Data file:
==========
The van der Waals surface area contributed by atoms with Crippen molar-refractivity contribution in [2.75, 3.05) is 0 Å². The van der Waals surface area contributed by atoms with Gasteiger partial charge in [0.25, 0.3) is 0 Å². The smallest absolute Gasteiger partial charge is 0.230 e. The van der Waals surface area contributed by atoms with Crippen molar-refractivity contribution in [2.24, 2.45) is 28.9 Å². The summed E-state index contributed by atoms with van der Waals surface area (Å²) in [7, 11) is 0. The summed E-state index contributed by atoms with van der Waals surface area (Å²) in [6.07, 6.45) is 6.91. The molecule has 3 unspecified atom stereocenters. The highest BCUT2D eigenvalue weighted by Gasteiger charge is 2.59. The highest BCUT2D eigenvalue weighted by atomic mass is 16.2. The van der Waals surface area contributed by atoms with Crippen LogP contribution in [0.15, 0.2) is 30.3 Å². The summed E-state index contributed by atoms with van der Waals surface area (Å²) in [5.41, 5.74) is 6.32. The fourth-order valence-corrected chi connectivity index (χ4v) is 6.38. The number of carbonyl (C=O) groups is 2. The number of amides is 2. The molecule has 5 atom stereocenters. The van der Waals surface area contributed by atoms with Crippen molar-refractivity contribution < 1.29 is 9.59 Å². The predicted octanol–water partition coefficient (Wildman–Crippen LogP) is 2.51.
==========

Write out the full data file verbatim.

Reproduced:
The van der Waals surface area contributed by atoms with Crippen molar-refractivity contribution in [2.75, 3.05) is 0 Å². The van der Waals surface area contributed by atoms with Gasteiger partial charge in [0.25, 0.3) is 0 Å². The smallest absolute Gasteiger partial charge is 0.230 e. The van der Waals surface area contributed by atoms with Crippen molar-refractivity contribution in [2.24, 2.45) is 28.9 Å². The summed E-state index contributed by atoms with van der Waals surface area (Å²) in [7, 11) is 0. The summed E-state index contributed by atoms with van der Waals surface area (Å²) in [6.07, 6.45) is 6.91. The molecule has 3 unspecified atom stereocenters. The highest BCUT2D eigenvalue weighted by Gasteiger charge is 2.59. The highest BCUT2D eigenvalue weighted by atomic mass is 16.2. The van der Waals surface area contributed by atoms with Crippen LogP contribution in [0.15, 0.2) is 30.3 Å². The summed E-state index contributed by atoms with van der Waals surface area (Å²) in [5.41, 5.74) is 6.32. The fourth-order valence-corrected chi connectivity index (χ4v) is 6.38. The number of carbonyl (C=O) groups is 2. The number of amides is 2. The molecule has 5 atom stereocenters. The van der Waals surface area contributed by atoms with Crippen molar-refractivity contribution < 1.29 is 9.59 Å². The predicted octanol–water partition coefficient (Wildman–Crippen LogP) is 2.51.